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Cell Mol Life Sci. 2019 Aug 26. doi: 10.1007/s00018-019-03283-2. [Epub ahead of print]

Drug repurposing studies of PARP inhibitors as a new therapy for inherited retinal degeneration.

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Division of Experimental Ophthalmology, Institute for Ophthalmic Research, Tübingen, Germany.
Departamento Ciencias Biomédicas, Universidad Cardenal Herrera-CEU Universities, Valencia, Spain.
Department of Thoracic and Cardiovascular Surgery, University Hospital Tübingen, Tübingen, Germany.
German Center for Neurodegenerative Diseases (DZNE), Tübingen, Germany.
Department of Medical Genetics, Erciyes University, Kayseri, Turkey.
Universidad Nacional Autónoma de México, Ciudad de México, México.
Computational Biology and Molecular Simulations Laboratory, Department of Biophysics, School of Medicine, Bahcesehir University, Istanbul, Turkey.
Computational Biology and Molecular Simulations Laboratory, Department of Biophysics, School of Medicine, Bahcesehir University, Istanbul, Turkey.


The enzyme poly-ADP-ribose-polymerase (PARP) has important roles for many forms of DNA repair and it also participates in transcription, chromatin remodeling and cell death signaling. Currently, some PARP inhibitors are approved for cancer therapy, by means of canceling DNA repair processes and cell division. Drug repurposing is a new and attractive aspect of therapy development that could offer low-cost and accelerated establishment of new treatment options. Excessive PARP activity is also involved in neurodegenerative diseases including the currently untreatable and blinding retinitis pigmentosa group of inherited retinal photoreceptor degenerations. Hence, repurposing of known PARP inhibitors for patients with non-oncological diseases might provide a facilitated route for a novel retinitis pigmentosa therapy. Here, we demonstrate and compare the efficacy of two different PARP inhibitors, BMN-673 and 3-aminobenzamide, by using a well-established retinitis pigmentosa model, the rd1 mouse. Moreover, the mechanistic aspects of the PARP inhibitor-induced protection were also investigated in the present study. Our results showed that rd1 rod photoreceptor cell death was decreased by about 25-40% together with the application of these two PARP inhibitors. The wealth of human clinical data available for BMN-673 highlights a strong potential for a rapid clinical translation into novel retinitis pigmentosa treatments. Remarkably, we have found that the efficacy of 3 aminobenzamide was able to decrease PARylation at the nanomolar level. Our data also provide a link between PARP activity with the Wnt/β-catenin pathway and the major intracellular antioxidant concentrations behind the PARP-dependent retinal degeneration. In addition, molecular modeling studies were integrated with experimental studies for better understanding of the role of PARP1 inhibitors in retinal degeneration.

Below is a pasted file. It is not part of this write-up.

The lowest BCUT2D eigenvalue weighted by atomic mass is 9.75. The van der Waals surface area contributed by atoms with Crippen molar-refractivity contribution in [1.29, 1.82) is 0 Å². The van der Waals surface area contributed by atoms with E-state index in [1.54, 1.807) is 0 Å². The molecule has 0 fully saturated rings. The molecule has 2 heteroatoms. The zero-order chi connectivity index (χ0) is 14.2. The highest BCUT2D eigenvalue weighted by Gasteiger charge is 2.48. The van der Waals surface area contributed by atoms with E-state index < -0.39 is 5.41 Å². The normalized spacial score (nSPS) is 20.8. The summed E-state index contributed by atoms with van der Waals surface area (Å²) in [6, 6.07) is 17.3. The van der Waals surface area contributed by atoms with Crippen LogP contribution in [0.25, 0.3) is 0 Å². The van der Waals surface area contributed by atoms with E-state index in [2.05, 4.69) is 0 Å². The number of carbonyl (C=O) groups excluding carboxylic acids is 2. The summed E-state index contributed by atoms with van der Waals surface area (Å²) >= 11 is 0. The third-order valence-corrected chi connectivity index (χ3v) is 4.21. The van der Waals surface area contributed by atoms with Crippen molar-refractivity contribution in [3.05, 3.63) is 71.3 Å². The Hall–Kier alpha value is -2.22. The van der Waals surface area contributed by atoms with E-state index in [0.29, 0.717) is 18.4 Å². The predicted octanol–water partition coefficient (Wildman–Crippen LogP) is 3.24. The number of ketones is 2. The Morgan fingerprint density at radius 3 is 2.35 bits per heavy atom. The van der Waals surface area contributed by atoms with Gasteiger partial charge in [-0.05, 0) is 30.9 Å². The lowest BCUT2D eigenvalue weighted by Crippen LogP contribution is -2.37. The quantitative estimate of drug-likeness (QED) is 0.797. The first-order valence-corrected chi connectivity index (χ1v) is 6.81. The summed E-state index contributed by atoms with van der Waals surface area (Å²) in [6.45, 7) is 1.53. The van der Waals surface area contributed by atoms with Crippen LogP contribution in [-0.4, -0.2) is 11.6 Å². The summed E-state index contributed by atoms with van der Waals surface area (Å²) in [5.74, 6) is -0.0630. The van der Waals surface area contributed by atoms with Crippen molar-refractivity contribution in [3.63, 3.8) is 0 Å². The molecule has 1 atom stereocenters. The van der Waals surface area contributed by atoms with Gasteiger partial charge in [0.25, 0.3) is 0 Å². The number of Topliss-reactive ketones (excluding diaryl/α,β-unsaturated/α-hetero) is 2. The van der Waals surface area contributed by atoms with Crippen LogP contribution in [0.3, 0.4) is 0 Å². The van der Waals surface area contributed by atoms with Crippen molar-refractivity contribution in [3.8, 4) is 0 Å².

Drug repurposing; Molecular modeling; Neuroprotection; PARP; Retinal degeneration


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